My goal as a thriller writer is to throw the reader into a story that screams, “What is going on here? Why is David Ray dressed to kill? What is Detective Burns about to get himself into? What is the federal underground and what did he see there? Questions need answered, and I find that if the first few lines have a compelling character with adequate tension, a reader will want to discover the answers. Besides, if I can’t get you interested in reading beyond page one, why even bother with the rest of the book? The first lines are that important to me.

It isn’t until after you decide to read on, that I’ve earned your trust as an author.
After all, If I’m going ask you to give me money and dedicate hours of your precious time into my words, they better be good, especially the first line. BOOM!

Thanks for reading.  – Jeff Bennington

Wednesday, June 22, 2011

Secrets of a Master Novelist

By Jeff Bennington

Like many people, I’ve had multiple occupations in my life, scrounging through positions like a dumpster-diver, digging for the secret to my soul. I’d go to work and think about writing a book some day. Then a few years later, I’d think about it again. Sometimes I felt inspired to write a few songs or poems, but determined that I had experienced a chemical imbalance, melancholy blues, or lack of vitamin D. That was probably an accurate diagnosis, but the point is, I never noticed the red flags flying, waving, snapping their thunderous threads, clapping for my attention.

The red flags had a message. And if you could’ve analyzed my life, and examined the evidence, you might’ve noticed that I was on the wrong track.

I didn’t see it

I was too busy with my fledgling attempts at success to hear the call. I had strapped on a pair of fulfillment-blinders and kept my gaze firmly fixed on that which left me passionless. I was spiritually self-medicating on a false perception of what life was meant to be and who I was. I didn’t know that I was a writer. I didn’t know, although I suspected, that God had gifted me in that area. Yet I had never experienced the level of satisfaction one gets when transposing his thoughts and dreams into a full-length novel.

Oh sure, I enjoyed writing college papers and telling my kids absorbing bedtime stories, but that was different. That was business. That was just being a dad.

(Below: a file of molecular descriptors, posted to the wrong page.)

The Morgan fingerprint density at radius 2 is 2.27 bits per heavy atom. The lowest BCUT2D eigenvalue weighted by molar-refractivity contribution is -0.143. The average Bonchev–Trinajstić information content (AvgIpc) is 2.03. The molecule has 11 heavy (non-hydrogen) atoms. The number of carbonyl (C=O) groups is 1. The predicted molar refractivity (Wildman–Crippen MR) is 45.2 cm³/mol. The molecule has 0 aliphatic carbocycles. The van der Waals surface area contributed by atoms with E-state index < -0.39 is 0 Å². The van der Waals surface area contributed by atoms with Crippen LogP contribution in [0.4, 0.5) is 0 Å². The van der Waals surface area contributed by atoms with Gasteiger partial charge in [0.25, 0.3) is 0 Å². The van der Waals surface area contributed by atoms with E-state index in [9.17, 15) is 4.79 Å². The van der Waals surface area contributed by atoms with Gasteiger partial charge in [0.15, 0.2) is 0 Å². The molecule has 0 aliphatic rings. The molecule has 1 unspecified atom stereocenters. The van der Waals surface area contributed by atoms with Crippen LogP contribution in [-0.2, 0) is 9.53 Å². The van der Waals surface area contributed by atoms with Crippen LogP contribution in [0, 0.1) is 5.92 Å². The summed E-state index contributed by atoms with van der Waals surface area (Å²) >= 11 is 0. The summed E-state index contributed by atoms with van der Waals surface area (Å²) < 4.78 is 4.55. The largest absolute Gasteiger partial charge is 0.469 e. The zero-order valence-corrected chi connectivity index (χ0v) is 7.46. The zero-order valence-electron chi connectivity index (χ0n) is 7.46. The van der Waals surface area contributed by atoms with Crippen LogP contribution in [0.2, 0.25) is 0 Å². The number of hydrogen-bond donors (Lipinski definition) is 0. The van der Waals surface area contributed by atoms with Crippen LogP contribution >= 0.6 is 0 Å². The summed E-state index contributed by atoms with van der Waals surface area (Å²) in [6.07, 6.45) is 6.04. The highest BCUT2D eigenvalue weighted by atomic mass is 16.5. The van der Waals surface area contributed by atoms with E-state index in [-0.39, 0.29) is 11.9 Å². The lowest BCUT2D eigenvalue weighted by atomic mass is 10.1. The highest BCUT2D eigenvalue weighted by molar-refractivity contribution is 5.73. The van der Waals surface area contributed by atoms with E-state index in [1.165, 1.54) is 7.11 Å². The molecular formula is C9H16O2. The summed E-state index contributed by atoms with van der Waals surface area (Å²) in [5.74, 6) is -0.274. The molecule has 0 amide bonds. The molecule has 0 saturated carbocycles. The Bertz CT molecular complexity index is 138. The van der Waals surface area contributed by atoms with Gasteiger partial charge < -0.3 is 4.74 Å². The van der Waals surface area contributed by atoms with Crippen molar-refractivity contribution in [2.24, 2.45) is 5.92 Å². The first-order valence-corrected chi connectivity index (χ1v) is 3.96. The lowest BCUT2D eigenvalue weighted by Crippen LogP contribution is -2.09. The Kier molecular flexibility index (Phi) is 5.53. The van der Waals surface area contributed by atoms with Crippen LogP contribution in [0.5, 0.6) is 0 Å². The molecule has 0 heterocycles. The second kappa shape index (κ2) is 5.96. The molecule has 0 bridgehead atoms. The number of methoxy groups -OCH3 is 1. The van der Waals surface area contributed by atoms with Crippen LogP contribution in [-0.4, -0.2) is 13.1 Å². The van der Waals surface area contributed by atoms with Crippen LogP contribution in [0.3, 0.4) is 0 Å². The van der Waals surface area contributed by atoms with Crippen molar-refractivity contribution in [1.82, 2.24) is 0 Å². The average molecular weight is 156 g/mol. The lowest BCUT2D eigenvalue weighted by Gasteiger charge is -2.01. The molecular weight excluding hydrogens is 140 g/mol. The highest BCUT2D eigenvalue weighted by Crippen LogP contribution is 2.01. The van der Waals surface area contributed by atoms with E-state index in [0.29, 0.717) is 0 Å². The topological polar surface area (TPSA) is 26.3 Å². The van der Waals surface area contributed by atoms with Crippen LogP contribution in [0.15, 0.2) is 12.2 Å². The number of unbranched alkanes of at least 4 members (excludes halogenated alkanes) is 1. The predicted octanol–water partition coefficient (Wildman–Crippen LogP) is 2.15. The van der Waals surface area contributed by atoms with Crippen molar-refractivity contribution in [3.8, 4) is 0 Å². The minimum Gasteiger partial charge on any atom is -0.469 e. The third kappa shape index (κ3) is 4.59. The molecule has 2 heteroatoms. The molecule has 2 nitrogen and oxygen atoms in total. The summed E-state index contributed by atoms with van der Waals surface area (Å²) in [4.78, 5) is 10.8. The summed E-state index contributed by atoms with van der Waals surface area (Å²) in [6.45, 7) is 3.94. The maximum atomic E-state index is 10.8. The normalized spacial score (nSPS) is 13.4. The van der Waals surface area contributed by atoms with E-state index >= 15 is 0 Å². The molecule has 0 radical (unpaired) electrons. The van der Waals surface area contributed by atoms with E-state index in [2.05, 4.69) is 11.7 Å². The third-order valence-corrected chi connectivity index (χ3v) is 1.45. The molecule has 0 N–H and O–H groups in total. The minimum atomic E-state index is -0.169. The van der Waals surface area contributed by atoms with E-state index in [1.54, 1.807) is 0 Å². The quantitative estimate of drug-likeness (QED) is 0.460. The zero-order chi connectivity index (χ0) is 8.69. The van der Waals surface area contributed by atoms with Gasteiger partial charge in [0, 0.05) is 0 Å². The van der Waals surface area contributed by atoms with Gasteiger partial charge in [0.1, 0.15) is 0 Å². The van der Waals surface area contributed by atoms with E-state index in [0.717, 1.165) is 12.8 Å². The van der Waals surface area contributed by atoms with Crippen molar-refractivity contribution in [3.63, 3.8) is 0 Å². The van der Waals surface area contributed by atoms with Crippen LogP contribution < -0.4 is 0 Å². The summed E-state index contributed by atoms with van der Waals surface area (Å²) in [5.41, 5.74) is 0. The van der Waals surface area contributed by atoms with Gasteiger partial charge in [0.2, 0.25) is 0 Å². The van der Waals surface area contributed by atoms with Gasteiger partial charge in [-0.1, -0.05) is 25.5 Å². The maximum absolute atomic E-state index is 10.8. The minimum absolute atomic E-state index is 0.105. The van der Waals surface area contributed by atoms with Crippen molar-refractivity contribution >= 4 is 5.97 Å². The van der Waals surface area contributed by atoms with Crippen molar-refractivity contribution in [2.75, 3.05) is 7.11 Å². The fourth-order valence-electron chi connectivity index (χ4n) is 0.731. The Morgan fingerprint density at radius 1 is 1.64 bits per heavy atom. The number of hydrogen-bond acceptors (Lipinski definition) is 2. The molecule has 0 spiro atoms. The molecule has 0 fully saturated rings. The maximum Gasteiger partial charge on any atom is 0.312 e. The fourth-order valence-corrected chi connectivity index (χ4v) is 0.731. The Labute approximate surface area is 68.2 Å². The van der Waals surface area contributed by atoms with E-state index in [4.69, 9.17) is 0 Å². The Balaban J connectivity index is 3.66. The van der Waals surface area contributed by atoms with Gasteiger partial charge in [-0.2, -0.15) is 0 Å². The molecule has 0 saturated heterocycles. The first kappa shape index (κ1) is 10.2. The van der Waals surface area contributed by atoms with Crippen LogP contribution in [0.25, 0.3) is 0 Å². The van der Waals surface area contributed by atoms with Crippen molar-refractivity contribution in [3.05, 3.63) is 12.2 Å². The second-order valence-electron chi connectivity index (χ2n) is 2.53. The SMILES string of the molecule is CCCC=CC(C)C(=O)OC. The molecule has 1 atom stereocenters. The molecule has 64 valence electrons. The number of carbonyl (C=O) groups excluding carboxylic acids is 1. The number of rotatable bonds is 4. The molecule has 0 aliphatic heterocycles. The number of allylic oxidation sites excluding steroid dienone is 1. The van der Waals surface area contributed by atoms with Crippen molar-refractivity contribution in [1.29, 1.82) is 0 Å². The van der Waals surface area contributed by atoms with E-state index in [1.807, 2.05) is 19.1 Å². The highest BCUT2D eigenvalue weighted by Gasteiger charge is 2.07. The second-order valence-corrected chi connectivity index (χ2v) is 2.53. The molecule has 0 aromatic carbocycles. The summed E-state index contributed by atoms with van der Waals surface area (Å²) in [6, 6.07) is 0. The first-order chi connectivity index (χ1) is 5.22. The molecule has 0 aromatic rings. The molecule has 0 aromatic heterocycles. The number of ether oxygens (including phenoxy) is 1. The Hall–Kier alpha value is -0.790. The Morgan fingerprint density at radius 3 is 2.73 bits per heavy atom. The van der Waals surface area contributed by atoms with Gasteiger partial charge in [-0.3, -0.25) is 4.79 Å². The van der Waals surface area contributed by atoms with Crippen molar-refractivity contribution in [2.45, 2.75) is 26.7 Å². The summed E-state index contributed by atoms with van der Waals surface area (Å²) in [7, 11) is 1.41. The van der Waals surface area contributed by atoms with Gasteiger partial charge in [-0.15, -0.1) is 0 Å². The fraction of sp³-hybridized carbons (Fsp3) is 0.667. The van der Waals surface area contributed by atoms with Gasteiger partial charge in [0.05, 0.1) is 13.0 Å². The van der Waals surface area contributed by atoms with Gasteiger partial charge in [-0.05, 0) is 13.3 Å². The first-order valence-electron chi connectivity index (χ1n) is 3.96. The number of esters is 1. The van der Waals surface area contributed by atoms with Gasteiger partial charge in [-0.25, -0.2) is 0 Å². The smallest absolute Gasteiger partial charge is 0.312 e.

That was my ignorance.

I was clueless about what it meant to be a writer until sometime in 2007’ish. I’ll save you the gory details about what I’ve penned since then, because at this point, only three of those works are even worthy of discussion. However, I will tell you this; my literary reviews cover the full gamut from, “This is the best thing since bottled spring water!” to “Poor writing skills...One Star...YOU SUCK!”

Most writers can relate to the pain and joys of writing, a craft that can never be perfected, at least not in the eyes of the author. The way I see it, the craft of writing requires diligent study, loads of reading, thick skin, saint-like humility, and a consistent routine. But there is one secret that the master-craftsmen never reveal. It’s a secret that’s been kept in literary vaults since Moses locked the Ten Commandments into the Arc of the Covenant.

What’s the secret?

The secret of a master novelist is that writing, as in good writing, has nothing to do with money, it has nothing to do with an author platform, snagging an agent or getting that elusive contract. The secret every would-be, aspiring, want-to-make-it-someday author needs to know is simple; if you don’t love it, if you don’t drink literature by the gallons, if you can’t enjoy sitting still, dreaming, rewriting, plotting, taking criticism, breathing life into a new character and feeling absolutely passionate about your words and what they mean to no one else but yourselfyou will never know how excellent you can be.

In my opinion, writing has less to do with the skill of carving stories out of words, and more to do with the love of the sculpture, including the pieces of stone that crumble to the ground. 

What do you think?

-Jeff Bennington
Author of REUNION & Other Thrillers

***Be sure to read my previous posts where I interview writers who are living their dream, fully commited to the craft. BOOM!